SAN DIEGO -- It didn't take Pedro Ciriaco long to feel at home with his new club.
On Thursday, he went 2-for-4 with a triple and a two-run homer, helping the Padres to a seventh consecutive home victory as they defeated the Dodgers, 6-3.
"Crazy. I've been here for a week and I feel like it's been a year," Ciriaco said after the game. "They make it easy for me and everyone on the team, manager and coaches have been incredible."
It's been exactly one week since the Padres acquired Ciriaco from the Red Sox, a move that didn't make many headlines and one that Ciriaco admitted surprised him a bit.
But the acquisition has paid off greatly for both sides.
Two days after the acquisition, the Padres lost their starting shortstop, Everth Cabrera, to the disabled list with a hamstring injury. The club inserted Ciriaco, who made his fourth start at shortstop for the Padres on Friday.
Ciriaco wasn't acquired for his offense -- he was hitting .216 in 28 games with the Red Sox -- so his hot bat has been an added bonus. Ciriaco is hitting .412 with two runs, a triple, a home run and three RBIs in 17 at-bats.
Padres manager Bud Black said Ciriaco's biggest impact will be on defense, some of which was also on display Thursday when he and second baseman Logan Forsythe turned a key ninth-inning double play to help seal the victory.
Forsythe and Ciriaco have been taking pregame grounders together and working to develop a connection as they fill in for injured second baseman Jedd Gyorko and Cabrera.
"Pretty good especially for being a couple games in with each other," Forsythe said. "We've made some good turns.
"You want to make a new guy, especially if he's going to play, feel as comfortable as possible. We got a lot of great guys in this clubhouse. … Our older guys make sure that's a priority."
• Infielder/outfielder James Darnell was granted his unconditional release on Friday. The Padres sought release waivers on him Wednesday. Darnell, who hit .226 in 62 at-bats with the Padres from 2011-12, was seeking a medical opinion on the left shoulder that he injured in a Minor League game with Triple-A Tucson earlier this season. The team could still re-sign him to a Minor League contract.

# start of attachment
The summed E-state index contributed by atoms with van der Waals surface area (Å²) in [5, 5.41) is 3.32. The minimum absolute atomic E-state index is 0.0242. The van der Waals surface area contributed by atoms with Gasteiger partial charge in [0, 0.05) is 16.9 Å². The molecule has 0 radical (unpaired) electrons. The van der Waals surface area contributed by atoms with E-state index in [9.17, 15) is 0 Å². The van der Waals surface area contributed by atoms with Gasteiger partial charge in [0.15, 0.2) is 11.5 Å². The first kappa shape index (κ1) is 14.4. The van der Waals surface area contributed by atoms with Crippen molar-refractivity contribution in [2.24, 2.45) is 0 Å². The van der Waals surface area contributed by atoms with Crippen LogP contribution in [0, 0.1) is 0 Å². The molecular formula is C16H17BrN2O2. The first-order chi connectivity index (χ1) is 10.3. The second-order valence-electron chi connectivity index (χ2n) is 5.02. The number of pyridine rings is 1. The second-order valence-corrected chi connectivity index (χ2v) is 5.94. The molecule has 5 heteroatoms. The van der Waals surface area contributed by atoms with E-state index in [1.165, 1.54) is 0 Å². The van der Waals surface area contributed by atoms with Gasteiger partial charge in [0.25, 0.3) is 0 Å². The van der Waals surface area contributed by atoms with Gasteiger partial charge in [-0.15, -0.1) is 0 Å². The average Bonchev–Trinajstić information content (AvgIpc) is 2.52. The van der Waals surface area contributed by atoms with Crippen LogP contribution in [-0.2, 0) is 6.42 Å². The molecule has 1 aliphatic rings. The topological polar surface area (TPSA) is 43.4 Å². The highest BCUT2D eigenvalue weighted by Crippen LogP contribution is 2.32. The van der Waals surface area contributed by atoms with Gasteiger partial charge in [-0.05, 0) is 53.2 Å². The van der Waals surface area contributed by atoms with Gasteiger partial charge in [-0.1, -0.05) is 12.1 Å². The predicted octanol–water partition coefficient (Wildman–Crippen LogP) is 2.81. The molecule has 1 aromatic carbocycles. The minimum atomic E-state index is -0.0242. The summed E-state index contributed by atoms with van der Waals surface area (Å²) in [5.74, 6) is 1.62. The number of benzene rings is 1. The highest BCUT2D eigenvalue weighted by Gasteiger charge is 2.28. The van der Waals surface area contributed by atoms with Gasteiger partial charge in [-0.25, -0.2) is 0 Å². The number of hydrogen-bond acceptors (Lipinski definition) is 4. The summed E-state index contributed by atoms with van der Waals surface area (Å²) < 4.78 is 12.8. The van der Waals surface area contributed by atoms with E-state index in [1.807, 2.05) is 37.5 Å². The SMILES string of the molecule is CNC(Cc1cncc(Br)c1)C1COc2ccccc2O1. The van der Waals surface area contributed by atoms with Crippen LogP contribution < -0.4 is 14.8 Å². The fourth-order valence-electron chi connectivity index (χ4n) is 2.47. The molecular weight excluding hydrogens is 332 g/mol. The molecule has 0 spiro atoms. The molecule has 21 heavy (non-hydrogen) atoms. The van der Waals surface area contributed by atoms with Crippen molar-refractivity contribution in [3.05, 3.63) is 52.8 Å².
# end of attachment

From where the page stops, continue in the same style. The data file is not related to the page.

• Left fielder Carlos Quentin missed his seventh consecutive start Friday with a sore left shoulder. Quentin did hit on the field during batting practice before the game, the first time he's done so since he suffered the injury exactly a week ago. There's no timetable as to when he could return to the starting lineup.
• Second baseman Jedd Gyorko's right groin strain is close to fully healed. He's taken part in on-field drills before games, including running. He's hit during batting practice in the cage and could go on a Minor League rehab assignment as soon as Saturday. He's eligible to be reinstated from the disabled list on Tuesday.
Corey Brock is a reporter for MLB.com. Keep track of @FollowThePadres on Twitter. Jamal Collier is an associate reporter for MLB.com. This story was not subject to the approval of Major League Baseball or its clubs.